Sacramento’s Gender Health Center (GHC) Player’s Night – A Flapper Dapper Soiree! fund raiser held at California Automobile Museum left an impression on me, but not for the reasons you may think. The assembled crowd of supporters, counselors and clients gathered to celebrate the two year milestone of GHC providing services to men and women with gender identity issues, people transitioning form one sex to another and those who have transitioned. There was also a poignant tribute to Danelle E. Saldana whose untimely passing in 2009 became the strong catalyst to get the non-profit center off the ground.
Great mix of attendees
Overall, the crowd was your typical enthusiastic advocates for any non-profit.
They clapped, cheered and cried, an except for garb hearkening to the 1920’s, the guests were pretty tame. In honesty, I’ve encountered relatively more flamboyant, boisterous and “outside the box” people at community gatherings in my neighborhood in Granite Bay.
Next door neighbors
Was I surprised that a gathering of transgender folks was a relatively sedate and suburban affair? No. For the most part, transgender people don’t want attention. They want to live their life just like the rest of America, free of any special fanfare or undue attention. They want to go to work, garden in the backyard, get married, raise a family and just have a normal life.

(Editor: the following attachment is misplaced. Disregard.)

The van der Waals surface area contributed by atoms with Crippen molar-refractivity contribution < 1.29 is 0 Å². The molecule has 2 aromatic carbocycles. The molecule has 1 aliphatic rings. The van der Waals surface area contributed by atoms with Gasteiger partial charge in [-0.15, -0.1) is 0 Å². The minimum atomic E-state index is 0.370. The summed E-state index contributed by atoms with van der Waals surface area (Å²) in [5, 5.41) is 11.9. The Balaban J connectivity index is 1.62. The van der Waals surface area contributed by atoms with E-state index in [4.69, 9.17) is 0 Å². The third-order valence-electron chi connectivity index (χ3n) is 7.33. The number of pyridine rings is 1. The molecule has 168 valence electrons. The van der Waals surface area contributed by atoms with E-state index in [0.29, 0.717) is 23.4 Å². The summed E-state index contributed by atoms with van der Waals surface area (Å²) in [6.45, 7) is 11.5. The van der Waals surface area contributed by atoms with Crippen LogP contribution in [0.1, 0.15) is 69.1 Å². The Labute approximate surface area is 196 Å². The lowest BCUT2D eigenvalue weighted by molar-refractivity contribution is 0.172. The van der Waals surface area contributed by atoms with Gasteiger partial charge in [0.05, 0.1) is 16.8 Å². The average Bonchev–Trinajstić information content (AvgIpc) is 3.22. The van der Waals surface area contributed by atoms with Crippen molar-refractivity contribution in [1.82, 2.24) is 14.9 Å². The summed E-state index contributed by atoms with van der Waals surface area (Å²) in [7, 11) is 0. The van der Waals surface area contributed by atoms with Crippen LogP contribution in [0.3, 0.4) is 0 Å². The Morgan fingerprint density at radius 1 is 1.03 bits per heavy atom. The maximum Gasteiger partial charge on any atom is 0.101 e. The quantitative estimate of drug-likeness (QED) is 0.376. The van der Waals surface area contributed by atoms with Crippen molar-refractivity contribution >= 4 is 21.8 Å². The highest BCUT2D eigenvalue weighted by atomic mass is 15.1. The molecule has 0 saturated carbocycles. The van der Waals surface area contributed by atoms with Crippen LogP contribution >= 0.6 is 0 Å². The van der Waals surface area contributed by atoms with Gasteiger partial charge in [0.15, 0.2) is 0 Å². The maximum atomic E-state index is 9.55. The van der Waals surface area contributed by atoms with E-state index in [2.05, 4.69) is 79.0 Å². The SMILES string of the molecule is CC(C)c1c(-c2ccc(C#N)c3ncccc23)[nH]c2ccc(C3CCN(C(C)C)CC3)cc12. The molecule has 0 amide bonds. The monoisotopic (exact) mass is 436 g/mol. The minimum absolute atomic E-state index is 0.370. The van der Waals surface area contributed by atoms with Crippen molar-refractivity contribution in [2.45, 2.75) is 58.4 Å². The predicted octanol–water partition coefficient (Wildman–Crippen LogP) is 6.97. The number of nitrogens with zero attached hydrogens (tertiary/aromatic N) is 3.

Finding harmony and peace
While the evening was a fete and fundraiser for the GHC, it was also a celebration of life. Many folks
owe their life and their sanity to the counseling offered through GHC. I’ve stared at some nasty shit in my life, but the crushing realization that you are a sex trapped in the wrong body may be beyond my grasp. If you can move through that mental morass of confusion and depression you are stronger than I will ever be. That is the primary mission of GHC; support those dealing with and going through the transition to aligning their outside with their inside.
“You saved me”
There was a sense of adulation for the collective entity of the GHC from counselors to the Board of Directors. I have never seen the level of respect and reverence for a non-profit as I had that evening. But that shouldn’t have been a surprise either. The GHC with their outreach and fundraisers have created a community not replicated any place else in Sacramento. At GHC transgender folks feel safe, welcome and recognized as a complete human being.
We will because we can
This little non-profit counseling center, which is open to everyone not just those addressing transgender issues, works from a razor thin budget. They receive no grants, government support or money from a deep pocket benefactor. What you see is what you get: an intensely caring and organized operation dedicated to supporting the fragile psyche that inhabits all of us.